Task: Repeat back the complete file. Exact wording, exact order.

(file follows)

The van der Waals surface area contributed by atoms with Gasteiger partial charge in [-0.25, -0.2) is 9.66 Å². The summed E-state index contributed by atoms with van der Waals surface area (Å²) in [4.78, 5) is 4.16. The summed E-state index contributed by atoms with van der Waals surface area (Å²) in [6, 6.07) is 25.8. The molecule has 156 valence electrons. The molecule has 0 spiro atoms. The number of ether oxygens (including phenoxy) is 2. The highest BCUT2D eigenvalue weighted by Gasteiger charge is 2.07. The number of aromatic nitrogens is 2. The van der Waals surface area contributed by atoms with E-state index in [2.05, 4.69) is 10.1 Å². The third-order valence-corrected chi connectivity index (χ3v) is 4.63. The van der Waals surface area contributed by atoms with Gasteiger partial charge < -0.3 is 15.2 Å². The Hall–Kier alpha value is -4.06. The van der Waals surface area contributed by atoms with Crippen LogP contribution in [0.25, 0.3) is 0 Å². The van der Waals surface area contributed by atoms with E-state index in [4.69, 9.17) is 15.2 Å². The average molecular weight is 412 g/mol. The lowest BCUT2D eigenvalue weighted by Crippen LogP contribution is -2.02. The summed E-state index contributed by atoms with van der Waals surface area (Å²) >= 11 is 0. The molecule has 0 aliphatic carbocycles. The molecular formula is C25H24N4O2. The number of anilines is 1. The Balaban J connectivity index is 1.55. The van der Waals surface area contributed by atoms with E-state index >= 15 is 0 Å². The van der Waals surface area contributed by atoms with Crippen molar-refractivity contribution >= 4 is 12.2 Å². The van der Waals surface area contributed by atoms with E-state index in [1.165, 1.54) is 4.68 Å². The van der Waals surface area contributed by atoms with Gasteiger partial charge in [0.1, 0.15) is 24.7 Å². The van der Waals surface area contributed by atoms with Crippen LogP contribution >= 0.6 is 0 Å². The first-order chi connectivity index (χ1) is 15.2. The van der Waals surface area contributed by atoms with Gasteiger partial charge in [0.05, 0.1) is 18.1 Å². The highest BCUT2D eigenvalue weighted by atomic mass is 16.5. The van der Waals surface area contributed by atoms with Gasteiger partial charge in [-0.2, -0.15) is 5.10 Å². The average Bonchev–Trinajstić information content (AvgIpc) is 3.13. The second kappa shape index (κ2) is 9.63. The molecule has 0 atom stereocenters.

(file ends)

The van der Waals surface area contributed by atoms with Gasteiger partial charge in [-0.25, -0.2) is 9.66 Å². The summed E-state index contributed by atoms with van der Waals surface area (Å²) in [4.78, 5) is 4.16. The summed E-state index contributed by atoms with van der Waals surface area (Å²) in [6, 6.07) is 25.8. The molecule has 156 valence electrons. The molecule has 0 spiro atoms. The number of ether oxygens (including phenoxy) is 2. The highest BCUT2D eigenvalue weighted by Gasteiger charge is 2.07. The number of aromatic nitrogens is 2. The van der Waals surface area contributed by atoms with E-state index in [2.05, 4.69) is 10.1 Å². The third-order valence-corrected chi connectivity index (χ3v) is 4.63. The van der Waals surface area contributed by atoms with Gasteiger partial charge < -0.3 is 15.2 Å². The Hall–Kier alpha value is -4.06. The van der Waals surface area contributed by atoms with Crippen LogP contribution in [0.25, 0.3) is 0 Å². The van der Waals surface area contributed by atoms with E-state index in [4.69, 9.17) is 15.2 Å². The average molecular weight is 412 g/mol. The lowest BCUT2D eigenvalue weighted by Crippen LogP contribution is -2.02. The summed E-state index contributed by atoms with van der Waals surface area (Å²) >= 11 is 0. The molecule has 0 aliphatic carbocycles. The molecular formula is C25H24N4O2. The number of anilines is 1. The Balaban J connectivity index is 1.55. The van der Waals surface area contributed by atoms with E-state index >= 15 is 0 Å². The van der Waals surface area contributed by atoms with Crippen molar-refractivity contribution >= 4 is 12.2 Å². The van der Waals surface area contributed by atoms with E-state index in [1.165, 1.54) is 4.68 Å². The van der Waals surface area contributed by atoms with Gasteiger partial charge in [0.1, 0.15) is 24.7 Å². The van der Waals surface area contributed by atoms with Crippen LogP contribution >= 0.6 is 0 Å². The first-order chi connectivity index (χ1) is 15.2. The van der Waals surface area contributed by atoms with Gasteiger partial charge in [0.05, 0.1) is 18.1 Å². The highest BCUT2D eigenvalue weighted by atomic mass is 16.5. The van der Waals surface area contributed by atoms with Gasteiger partial charge in [-0.2, -0.15) is 5.10 Å². The average Bonchev–Trinajstić information content (AvgIpc) is 3.13. The second kappa shape index (κ2) is 9.63. The molecule has 0 atom stereocenters.